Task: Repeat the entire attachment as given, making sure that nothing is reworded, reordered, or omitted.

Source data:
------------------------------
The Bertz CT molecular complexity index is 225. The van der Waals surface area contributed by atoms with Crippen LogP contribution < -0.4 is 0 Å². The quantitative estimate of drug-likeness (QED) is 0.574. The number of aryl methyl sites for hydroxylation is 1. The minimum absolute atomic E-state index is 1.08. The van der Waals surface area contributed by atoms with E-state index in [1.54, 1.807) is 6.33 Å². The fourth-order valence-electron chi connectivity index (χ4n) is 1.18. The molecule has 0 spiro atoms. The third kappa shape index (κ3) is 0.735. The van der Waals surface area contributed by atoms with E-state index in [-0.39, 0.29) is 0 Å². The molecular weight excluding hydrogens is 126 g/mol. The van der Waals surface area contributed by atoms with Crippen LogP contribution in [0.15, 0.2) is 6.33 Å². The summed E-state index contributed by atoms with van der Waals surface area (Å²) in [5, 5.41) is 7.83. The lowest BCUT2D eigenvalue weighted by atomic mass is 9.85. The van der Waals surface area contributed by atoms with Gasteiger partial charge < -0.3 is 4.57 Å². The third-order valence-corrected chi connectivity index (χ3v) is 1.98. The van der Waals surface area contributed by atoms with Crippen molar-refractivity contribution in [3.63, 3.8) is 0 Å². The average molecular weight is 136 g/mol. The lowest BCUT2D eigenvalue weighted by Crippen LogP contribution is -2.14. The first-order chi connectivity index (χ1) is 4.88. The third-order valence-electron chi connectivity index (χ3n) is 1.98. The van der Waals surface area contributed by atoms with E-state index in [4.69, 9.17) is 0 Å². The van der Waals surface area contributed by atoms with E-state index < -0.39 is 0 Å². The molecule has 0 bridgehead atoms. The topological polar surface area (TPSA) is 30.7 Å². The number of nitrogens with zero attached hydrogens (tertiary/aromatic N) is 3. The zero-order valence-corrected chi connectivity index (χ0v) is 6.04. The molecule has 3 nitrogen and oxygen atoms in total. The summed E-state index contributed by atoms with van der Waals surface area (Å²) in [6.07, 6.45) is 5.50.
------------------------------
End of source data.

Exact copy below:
The Bertz CT molecular complexity index is 225. The van der Waals surface area contributed by atoms with Crippen LogP contribution < -0.4 is 0 Å². The quantitative estimate of drug-likeness (QED) is 0.574. The number of aryl methyl sites for hydroxylation is 1. The minimum absolute atomic E-state index is 1.08. The van der Waals surface area contributed by atoms with E-state index in [1.54, 1.807) is 6.33 Å². The fourth-order valence-electron chi connectivity index (χ4n) is 1.18. The molecule has 0 spiro atoms. The third kappa shape index (κ3) is 0.735. The van der Waals surface area contributed by atoms with E-state index in [-0.39, 0.29) is 0 Å². The molecular weight excluding hydrogens is 126 g/mol. The van der Waals surface area contributed by atoms with Crippen LogP contribution in [0.15, 0.2) is 6.33 Å². The summed E-state index contributed by atoms with van der Waals surface area (Å²) in [5, 5.41) is 7.83. The lowest BCUT2D eigenvalue weighted by atomic mass is 9.85. The van der Waals surface area contributed by atoms with Gasteiger partial charge < -0.3 is 4.57 Å². The third-order valence-corrected chi connectivity index (χ3v) is 1.98. The van der Waals surface area contributed by atoms with Crippen molar-refractivity contribution in [3.63, 3.8) is 0 Å². The average molecular weight is 136 g/mol. The lowest BCUT2D eigenvalue weighted by Crippen LogP contribution is -2.14. The first-order chi connectivity index (χ1) is 4.88. The third-order valence-electron chi connectivity index (χ3n) is 1.98. The van der Waals surface area contributed by atoms with E-state index in [4.69, 9.17) is 0 Å². The van der Waals surface area contributed by atoms with E-state index < -0.39 is 0 Å². The molecule has 0 bridgehead atoms. The topological polar surface area (TPSA) is 30.7 Å². The number of nitrogens with zero attached hydrogens (tertiary/aromatic N) is 3. The zero-order valence-corrected chi connectivity index (χ0v) is 6.04. The molecule has 3 nitrogen and oxygen atoms in total. The summed E-state index contributed by atoms with van der Waals surface area (Å²) in [6.07, 6.45) is 5.50.